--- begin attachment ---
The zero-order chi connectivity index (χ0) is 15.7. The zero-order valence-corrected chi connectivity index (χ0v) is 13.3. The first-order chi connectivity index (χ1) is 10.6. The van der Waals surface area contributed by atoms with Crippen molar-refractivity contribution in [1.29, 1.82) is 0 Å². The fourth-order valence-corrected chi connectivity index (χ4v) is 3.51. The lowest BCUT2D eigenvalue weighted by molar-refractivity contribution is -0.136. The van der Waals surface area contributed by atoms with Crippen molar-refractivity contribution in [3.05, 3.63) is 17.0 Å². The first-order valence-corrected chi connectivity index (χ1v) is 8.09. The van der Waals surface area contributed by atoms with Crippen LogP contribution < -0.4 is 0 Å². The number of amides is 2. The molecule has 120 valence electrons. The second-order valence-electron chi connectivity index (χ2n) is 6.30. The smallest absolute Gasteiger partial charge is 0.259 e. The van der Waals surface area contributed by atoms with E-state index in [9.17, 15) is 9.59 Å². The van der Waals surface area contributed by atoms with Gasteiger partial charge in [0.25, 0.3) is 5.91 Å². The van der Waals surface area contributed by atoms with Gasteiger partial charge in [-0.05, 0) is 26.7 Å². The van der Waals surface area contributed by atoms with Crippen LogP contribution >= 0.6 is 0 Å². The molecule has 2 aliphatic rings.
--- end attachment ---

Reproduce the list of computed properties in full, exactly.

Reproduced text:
The zero-order chi connectivity index (χ0) is 15.7. The zero-order valence-corrected chi connectivity index (χ0v) is 13.3. The first-order chi connectivity index (χ1) is 10.6. The van der Waals surface area contributed by atoms with Crippen molar-refractivity contribution in [1.29, 1.82) is 0 Å². The fourth-order valence-corrected chi connectivity index (χ4v) is 3.51. The lowest BCUT2D eigenvalue weighted by molar-refractivity contribution is -0.136. The van der Waals surface area contributed by atoms with Crippen molar-refractivity contribution in [3.05, 3.63) is 17.0 Å². The first-order valence-corrected chi connectivity index (χ1v) is 8.09. The van der Waals surface area contributed by atoms with Crippen LogP contribution < -0.4 is 0 Å². The number of amides is 2. The molecule has 120 valence electrons. The second-order valence-electron chi connectivity index (χ2n) is 6.30. The smallest absolute Gasteiger partial charge is 0.259 e. The van der Waals surface area contributed by atoms with E-state index in [9.17, 15) is 9.59 Å². The van der Waals surface area contributed by atoms with Gasteiger partial charge in [0.25, 0.3) is 5.91 Å². The van der Waals surface area contributed by atoms with Gasteiger partial charge in [-0.05, 0) is 26.7 Å². The van der Waals surface area contributed by atoms with Crippen LogP contribution >= 0.6 is 0 Å². The molecule has 2 aliphatic rings.